drop

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drop

1. a steep or sheer incline or slope
2. Military the act of unloading troops, equipment, or supplies by parachute
3. Theatre See drop curtain
4. Nautical the midships height of a sail bent to a fixed yard
5. Austral Cricket slang a fall of the wicket
6. See drop shot
7. Rugby short for drop kick, drop-kick See also drop off dropout

Drop

Any one of the guttae attached to the underside of the mutules or triglyphs of a Doric entablature.

Drop

 

a small volume of liquid that is bounded in a state of equilibrium by a surface of rotation.

Drops form when a liquid flows slowly out of a small opening or runs off the edge of a surface, as well as when a liquid is atomized or emulsified. Drops also form when vapors condense on solid nonwettable surfaces and on condensation nuclei (ions, dust particles) in gaseous media; water droplets in the atmosphere arise in this way in the formation of dew, fog, and clouds.

The form of a drop is determined by the effect of surface tension (tending to decrease the surface of the drop) and external forces (above all, gravity). Microscopic drops for which gravity is not a decisive factor, and drops under the conditions of weightlessness have the form of a sphere, which is a body with minimum surface for a given volume. Large drops under earth conditions take a spherical form only when the densities of the drop and of the surrounding medium are equal. Falling raindrops, affected by gravity, the pressure of the opposing air current, and surface tension, assume the shape of a bun (broader across than vertically). Drops assume the shape of a flattened sphere on nonwettable surfaces, and they spread out on wettable surfaces.

The form and size of drops breaking away from the end of a capillary tube (pipette) depend on the diameter of the tube, the surface tension o~, and the density of the liquid. This relationship forms the basis for the determination of the surface tension of liquids from the weight of the drops leaving a vertical cylindrical tube (stalagmometer) and from the shape of the drops suspended from the end of a tube or resting on a flat surface.

IU. N. DROZHZHIN

drop

[dräp]
(fluid mechanics)
The quantity of liquid that coalesces into a single globule; sizes vary according to physical conditions and the properties of the fluid itself.
(hydrology)
The difference in water-surface elevations that is measured up-and downstream from a narrowing in the stream.
(metallurgy)
A casting defect due to the falling of a portion of sand from an overhanging section of the mold.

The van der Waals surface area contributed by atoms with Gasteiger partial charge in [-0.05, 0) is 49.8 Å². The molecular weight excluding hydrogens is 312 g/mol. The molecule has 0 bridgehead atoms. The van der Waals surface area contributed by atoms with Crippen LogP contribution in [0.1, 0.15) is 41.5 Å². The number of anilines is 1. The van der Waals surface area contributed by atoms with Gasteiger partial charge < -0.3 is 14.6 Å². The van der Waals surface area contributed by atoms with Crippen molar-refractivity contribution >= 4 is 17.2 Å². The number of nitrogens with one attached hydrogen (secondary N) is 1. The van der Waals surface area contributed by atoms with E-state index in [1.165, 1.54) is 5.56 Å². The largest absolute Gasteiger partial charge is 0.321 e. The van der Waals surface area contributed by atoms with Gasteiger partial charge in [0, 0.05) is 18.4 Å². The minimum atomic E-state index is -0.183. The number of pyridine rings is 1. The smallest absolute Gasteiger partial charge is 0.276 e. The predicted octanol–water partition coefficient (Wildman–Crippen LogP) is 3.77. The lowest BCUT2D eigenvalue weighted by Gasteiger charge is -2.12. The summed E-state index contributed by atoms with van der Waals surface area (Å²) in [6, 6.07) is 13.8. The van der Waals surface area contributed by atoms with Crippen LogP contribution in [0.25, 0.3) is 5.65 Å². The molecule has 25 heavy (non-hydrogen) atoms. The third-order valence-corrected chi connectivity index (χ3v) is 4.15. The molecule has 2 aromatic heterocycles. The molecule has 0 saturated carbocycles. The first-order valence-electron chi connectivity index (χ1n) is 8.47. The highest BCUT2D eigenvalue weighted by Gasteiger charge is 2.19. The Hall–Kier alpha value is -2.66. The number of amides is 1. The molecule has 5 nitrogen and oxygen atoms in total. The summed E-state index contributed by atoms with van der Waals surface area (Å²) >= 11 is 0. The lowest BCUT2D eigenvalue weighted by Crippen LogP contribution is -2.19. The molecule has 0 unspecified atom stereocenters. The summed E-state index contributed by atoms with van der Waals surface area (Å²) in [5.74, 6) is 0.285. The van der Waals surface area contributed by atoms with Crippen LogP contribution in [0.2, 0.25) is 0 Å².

(mineralogy)
A funnel-shaped downward intrusion of sedimentary rock into the roof of a coal seam.
(plant pathology)
A fungus disease of various vegetables caused by Sclerotinia sclerotiorum and characterized by wilt and stem rot.

drop

1. Any one of the guttae under the mutules or triglyphs of a Doric entablature.
2. In a cabinet lock, the vertical dimension from the finished edge of the lock to the center of the cylinder or tube.
3. In air conditioning, the vertical distance that a horizontally projected airstream falls from its original elevation when leaving an outlet, measured at the end of the throw.
4. Same as drop curtain.
5. Same as drop panel.
6. Of a stair, a fitting used to close the bottom end of a tubular newel.
7. Same as pendant, 2; also see corner drop.
8. Same as turned drop.
References in classic literature ?
With a convulsive shudder the thing stiffened, the jaws relaxed, dropping me to the ground, and then, careening once in mid air, the creature plunged headforemost to the road, full upon Woola, who still clung tenaciously to its gory head.
None of the designers of airships and aeroplanes had known clearly what their inventions might have to fight; many had not imagined they would have to fight anything whatever in the air; and had planned them only for the dropping of explosives.
Then suddenly from either side airships began dropping out of alignment, smitten by missiles he could neither see nor trace.
The three men stepped outside in time to see the two schooners go hastily about and head off shore, dropping mainsails and flying jibs on the run in the teeth of the squall that heeled them far over on the whitened water.
Bradley had now succeeded in wrestling his arm free from von Schoenvorts' grip and in dropping the latter with a blow from the butt of his pistol.
We knew she carried fourteen boats to our five (we were one short through the desertion of Wainwright), and she began dropping them far to leeward of our last boat, continued dropping them athwart our course, and finished dropping them far to windward of our first weather boat.
I could wish for nothing prettier and nothing more comfortable," I answered, dropping my voice, and beginning to discover already that Mr.
Venus explained under what conditions, and with what views, the dropping down upon Mr Boffin was held over until the Mounds should be cleared away.
Mr Venus could only repeat that it was his fixed intention to betake himself to the paths of science, and to walk in the same all the days of his life; not dropping down upon his fellow-creatures until they were deceased, and then only to articulate them to the best of his humble ability.
It MUST he more dropping down, I think,' said Mr Boffin to himself.
series for school and community libraries, Dropping In On Grant Wood by Pamela Geiger Stephens is nicely enhanced with full color illustrations from Jim McNeill and provides young readers with an informative, insightful, and entertaining exploration of the life and work of famed American artist Grant Wood.